The Impacts of COVID-19 on PDS’s Music Community


(Photo/C D-X/Unsplash)

Timothy Fong, Features Associate

From remote learning to toilet paper hoarding, the coronavirus’s impact on our society has not been negligible. Specifically, the coronavirus has impacted the manner in which music lessons are conducted, and how auditions and rehearsals are run. This raises some important questions: is it possible for a music teacher to teach students and help them improve through an electronic speaker? Can students hear what the teacher is trying to demonstrate? Will competition adjudicators be able to detect the nuances in the music from recordings alone?

A wide variety of apps is used to conduct music lessons such as Skype, Zoom, and Facetime. Sophomore Veronica Lee, who takes clarinet lessons using Zoom, states that Zoom tends to cancel out loud sounds, which can be difficult to work with. Sophomore Emily Zhu also faces similar difficulties with her online cello classes since the tone quality is poor, making it harder for both the teacher and the student to determine whether the cello is making the correct sound. During my online violin class, my teacher commented that my violin had a scratchy quality but neither of us was sure whether the problem was his speaker or my playing. On the other hand, the coronavirus does not seem to hinder everyone who attends music lessons, since PDS orchestra concertmaster Will Sun and second chair first violin Albert Ming both say that the coronavirus has not affected their lessons at all.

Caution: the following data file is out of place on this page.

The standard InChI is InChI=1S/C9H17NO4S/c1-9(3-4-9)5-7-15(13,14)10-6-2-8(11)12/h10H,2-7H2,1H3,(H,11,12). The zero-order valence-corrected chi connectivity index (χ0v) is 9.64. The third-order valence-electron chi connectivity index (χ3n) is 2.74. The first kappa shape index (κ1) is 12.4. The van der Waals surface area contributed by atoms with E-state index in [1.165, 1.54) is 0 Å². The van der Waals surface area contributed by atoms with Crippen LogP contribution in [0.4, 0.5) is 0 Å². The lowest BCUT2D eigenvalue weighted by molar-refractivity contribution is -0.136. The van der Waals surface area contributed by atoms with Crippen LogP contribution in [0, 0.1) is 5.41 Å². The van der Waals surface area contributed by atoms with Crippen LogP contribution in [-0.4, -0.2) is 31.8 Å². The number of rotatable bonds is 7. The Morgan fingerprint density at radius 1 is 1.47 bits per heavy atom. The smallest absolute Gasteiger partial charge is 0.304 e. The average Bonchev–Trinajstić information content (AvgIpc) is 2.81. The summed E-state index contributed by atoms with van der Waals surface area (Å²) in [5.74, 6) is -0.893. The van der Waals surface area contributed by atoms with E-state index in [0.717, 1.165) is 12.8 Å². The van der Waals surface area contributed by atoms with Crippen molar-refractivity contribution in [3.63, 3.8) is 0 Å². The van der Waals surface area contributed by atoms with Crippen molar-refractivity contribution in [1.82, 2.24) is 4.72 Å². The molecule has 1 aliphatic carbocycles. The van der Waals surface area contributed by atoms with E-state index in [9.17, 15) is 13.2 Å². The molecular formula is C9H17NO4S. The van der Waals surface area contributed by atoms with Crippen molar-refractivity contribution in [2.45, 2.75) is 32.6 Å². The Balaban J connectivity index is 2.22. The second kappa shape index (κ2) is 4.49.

Many auditions have been affected by the widespread disease, such as the New Jersey Music Teachers Association spring recital auditions. While strings, voice and wind auditions have been canceled, piano auditions are being run via Youtube video links. Piano players can experience a unique set of auditions since they can take multiple recordings and submit their best take. Not surprisingly, there are many contradicting views regarding the switch to online auditions. According to sophomore Sophie Zhang, digital submissions allow you to reflect more on your performance because reviewing the recordings yourself allows for self-criticism, which is not usually a part of a standard recital audition. While Zhang makes a valid point, while recording myself, I found that the task was quite tedious. The most difficult aspect was the sheer amount of time it took to get two high-quality recordings of two pieces. 

As we see all around us, COVID-19 has already affected many areas of our lives already, and the music aspect is no exception. Music teachers and students alike hope that online classes do not last for too long and that we can be back to having face-to-face lessons in the near future. For now, we have to stick together and work with the tools that we have in order to keep our communities going.